International Journal of Economics and Finance Vol.1, No. 1, February 2009

Editor IJEF
2009 International Journal of Economics and Finance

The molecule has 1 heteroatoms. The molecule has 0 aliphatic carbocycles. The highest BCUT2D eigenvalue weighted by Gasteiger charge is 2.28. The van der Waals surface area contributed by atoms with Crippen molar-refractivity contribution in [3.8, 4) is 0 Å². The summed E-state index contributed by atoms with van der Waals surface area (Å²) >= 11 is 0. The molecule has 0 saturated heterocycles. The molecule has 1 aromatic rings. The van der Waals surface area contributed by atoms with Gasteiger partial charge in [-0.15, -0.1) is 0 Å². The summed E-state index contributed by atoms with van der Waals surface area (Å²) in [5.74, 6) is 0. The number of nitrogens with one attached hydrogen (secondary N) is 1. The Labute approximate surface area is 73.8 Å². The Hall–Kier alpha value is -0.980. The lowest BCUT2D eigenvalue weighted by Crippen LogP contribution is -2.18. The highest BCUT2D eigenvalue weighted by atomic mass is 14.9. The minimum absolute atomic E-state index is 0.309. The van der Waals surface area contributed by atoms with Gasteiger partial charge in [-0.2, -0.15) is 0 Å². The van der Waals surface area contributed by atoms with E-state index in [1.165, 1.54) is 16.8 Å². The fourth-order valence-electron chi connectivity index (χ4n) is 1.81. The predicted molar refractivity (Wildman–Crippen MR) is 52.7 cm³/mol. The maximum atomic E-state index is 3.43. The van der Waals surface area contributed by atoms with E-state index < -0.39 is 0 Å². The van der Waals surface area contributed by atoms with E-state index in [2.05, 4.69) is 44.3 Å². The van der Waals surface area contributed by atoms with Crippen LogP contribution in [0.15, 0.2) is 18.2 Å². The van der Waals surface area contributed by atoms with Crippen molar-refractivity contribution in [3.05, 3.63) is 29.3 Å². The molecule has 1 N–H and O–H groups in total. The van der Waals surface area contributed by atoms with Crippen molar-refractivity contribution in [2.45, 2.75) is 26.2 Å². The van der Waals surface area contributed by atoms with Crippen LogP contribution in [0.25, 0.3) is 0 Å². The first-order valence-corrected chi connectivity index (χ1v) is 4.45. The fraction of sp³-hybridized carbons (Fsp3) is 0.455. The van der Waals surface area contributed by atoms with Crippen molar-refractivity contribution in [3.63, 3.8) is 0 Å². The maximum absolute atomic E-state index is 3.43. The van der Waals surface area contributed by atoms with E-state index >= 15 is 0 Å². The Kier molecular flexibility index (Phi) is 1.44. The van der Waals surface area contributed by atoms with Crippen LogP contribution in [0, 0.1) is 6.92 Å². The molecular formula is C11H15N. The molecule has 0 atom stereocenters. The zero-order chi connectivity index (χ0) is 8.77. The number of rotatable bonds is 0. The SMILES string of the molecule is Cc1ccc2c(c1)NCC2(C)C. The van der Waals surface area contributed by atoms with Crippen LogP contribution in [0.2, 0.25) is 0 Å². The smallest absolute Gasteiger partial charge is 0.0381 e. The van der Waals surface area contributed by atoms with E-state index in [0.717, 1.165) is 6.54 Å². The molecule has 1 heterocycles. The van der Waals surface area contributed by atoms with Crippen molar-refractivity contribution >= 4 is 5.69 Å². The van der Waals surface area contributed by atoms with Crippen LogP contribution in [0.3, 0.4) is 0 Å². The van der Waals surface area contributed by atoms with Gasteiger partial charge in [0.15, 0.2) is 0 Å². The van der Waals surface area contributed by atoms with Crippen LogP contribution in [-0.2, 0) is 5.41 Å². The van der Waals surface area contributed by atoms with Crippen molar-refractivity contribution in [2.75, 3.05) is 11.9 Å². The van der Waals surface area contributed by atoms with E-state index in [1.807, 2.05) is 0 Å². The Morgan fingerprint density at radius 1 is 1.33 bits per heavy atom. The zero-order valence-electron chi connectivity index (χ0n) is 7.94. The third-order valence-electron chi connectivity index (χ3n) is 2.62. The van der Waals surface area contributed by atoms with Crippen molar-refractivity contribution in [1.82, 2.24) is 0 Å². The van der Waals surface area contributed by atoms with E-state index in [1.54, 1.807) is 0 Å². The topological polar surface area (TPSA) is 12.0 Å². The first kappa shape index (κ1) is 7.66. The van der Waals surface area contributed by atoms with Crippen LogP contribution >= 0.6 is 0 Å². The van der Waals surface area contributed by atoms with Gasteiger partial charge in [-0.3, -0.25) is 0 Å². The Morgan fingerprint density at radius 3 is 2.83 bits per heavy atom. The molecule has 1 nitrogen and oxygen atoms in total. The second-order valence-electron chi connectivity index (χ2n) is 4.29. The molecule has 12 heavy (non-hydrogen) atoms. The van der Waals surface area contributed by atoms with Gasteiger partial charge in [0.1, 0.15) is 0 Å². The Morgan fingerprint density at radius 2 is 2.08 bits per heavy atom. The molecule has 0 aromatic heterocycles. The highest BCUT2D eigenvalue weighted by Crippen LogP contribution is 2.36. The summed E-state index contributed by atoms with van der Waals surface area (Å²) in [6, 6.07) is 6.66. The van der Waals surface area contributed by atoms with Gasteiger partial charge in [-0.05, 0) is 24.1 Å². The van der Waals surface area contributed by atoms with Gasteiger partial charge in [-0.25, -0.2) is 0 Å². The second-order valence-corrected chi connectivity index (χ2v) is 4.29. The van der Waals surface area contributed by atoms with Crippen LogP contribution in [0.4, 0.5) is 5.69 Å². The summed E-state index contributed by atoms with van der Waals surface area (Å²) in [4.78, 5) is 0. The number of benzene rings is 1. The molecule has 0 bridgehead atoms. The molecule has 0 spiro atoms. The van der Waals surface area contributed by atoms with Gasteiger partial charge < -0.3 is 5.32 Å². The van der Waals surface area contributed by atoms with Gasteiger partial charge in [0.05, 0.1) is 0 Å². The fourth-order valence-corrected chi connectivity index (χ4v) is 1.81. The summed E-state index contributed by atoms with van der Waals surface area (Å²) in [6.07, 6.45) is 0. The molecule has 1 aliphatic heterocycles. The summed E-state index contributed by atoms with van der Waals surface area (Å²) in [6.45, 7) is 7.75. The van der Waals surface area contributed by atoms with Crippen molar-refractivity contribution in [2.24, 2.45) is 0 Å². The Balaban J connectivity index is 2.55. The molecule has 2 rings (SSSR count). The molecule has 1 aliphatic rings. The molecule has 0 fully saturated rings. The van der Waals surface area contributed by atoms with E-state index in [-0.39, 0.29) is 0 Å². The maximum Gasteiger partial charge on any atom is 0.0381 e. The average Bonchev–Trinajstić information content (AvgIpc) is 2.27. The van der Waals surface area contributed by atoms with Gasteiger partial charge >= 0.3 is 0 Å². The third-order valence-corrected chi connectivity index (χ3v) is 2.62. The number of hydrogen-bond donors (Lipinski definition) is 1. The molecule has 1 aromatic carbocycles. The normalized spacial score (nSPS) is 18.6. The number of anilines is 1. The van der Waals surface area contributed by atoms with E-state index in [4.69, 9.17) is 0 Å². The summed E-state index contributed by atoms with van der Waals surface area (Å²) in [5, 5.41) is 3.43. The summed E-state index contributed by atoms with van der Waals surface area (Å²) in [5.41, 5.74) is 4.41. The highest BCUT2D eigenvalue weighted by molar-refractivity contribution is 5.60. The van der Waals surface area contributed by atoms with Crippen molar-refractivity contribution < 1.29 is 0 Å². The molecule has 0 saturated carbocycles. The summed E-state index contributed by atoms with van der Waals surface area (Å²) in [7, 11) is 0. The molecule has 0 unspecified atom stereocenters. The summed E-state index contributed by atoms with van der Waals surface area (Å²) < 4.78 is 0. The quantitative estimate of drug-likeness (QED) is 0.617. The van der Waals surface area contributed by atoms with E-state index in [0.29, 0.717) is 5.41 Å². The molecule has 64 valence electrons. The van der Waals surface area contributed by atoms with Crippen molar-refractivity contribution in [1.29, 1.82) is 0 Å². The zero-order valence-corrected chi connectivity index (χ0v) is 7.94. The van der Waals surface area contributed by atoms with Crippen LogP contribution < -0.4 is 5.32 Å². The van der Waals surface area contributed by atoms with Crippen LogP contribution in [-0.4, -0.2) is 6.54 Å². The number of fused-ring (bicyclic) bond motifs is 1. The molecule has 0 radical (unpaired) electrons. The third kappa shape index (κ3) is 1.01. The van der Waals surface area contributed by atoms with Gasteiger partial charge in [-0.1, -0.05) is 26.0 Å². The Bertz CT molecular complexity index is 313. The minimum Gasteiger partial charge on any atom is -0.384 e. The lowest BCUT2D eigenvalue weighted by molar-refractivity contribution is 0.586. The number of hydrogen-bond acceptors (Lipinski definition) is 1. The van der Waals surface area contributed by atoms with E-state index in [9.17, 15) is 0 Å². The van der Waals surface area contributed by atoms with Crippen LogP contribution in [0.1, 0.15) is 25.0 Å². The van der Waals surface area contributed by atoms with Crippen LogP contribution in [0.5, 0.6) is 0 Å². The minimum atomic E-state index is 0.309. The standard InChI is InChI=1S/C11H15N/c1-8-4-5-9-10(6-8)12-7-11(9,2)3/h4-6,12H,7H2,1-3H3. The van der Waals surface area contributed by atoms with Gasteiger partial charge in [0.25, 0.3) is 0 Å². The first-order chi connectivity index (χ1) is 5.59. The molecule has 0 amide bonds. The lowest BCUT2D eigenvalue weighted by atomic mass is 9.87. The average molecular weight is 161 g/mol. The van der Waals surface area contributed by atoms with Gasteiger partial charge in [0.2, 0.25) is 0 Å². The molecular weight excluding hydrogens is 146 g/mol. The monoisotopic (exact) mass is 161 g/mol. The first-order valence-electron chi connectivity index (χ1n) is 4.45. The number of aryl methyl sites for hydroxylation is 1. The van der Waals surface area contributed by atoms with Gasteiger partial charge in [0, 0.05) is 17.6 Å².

The aim of this paper is to examine the interaction between stock prices and exchange rates in Australia. During the period of the study, the value of the stock market increased by two-thirds and the Australian dollar exchange rate appreciated by almost one-third. The empirical analysis employed provides evidence of a positive co-integrating relationship between these variables, with Granger causality found to run from stock prices to the exchange rate during the sample period. Although